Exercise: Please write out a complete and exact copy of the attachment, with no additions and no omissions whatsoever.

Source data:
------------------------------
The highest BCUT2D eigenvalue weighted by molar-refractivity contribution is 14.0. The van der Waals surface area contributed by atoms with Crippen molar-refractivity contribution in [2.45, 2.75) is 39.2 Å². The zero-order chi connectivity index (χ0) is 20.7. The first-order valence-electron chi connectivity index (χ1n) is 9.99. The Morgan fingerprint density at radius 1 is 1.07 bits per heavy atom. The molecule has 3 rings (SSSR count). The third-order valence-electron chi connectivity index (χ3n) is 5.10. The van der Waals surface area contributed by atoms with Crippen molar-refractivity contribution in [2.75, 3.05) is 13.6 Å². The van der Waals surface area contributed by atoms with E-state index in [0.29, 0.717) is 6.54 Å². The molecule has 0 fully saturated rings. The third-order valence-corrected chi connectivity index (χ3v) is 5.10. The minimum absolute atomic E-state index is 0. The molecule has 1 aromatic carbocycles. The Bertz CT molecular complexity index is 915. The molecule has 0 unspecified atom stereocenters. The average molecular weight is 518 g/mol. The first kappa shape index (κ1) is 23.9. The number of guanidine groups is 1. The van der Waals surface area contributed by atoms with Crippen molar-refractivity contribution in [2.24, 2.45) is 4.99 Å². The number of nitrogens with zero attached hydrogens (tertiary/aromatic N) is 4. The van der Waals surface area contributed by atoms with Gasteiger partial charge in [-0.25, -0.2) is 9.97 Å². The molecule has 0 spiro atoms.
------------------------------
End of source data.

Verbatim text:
The highest BCUT2D eigenvalue weighted by molar-refractivity contribution is 14.0. The van der Waals surface area contributed by atoms with Crippen molar-refractivity contribution in [2.45, 2.75) is 39.2 Å². The zero-order chi connectivity index (χ0) is 20.7. The first-order valence-electron chi connectivity index (χ1n) is 9.99. The Morgan fingerprint density at radius 1 is 1.07 bits per heavy atom. The molecule has 3 rings (SSSR count). The third-order valence-electron chi connectivity index (χ3n) is 5.10. The van der Waals surface area contributed by atoms with Crippen molar-refractivity contribution in [2.75, 3.05) is 13.6 Å². The van der Waals surface area contributed by atoms with E-state index in [0.29, 0.717) is 6.54 Å². The molecule has 0 fully saturated rings. The third-order valence-corrected chi connectivity index (χ3v) is 5.10. The minimum absolute atomic E-state index is 0. The molecule has 1 aromatic carbocycles. The Bertz CT molecular complexity index is 915. The molecule has 0 unspecified atom stereocenters. The average molecular weight is 518 g/mol. The first kappa shape index (κ1) is 23.9. The number of guanidine groups is 1. The van der Waals surface area contributed by atoms with Crippen molar-refractivity contribution in [2.24, 2.45) is 4.99 Å². The number of nitrogens with zero attached hydrogens (tertiary/aromatic N) is 4. The van der Waals surface area contributed by atoms with Gasteiger partial charge in [-0.25, -0.2) is 9.97 Å². The molecule has 0 spiro atoms.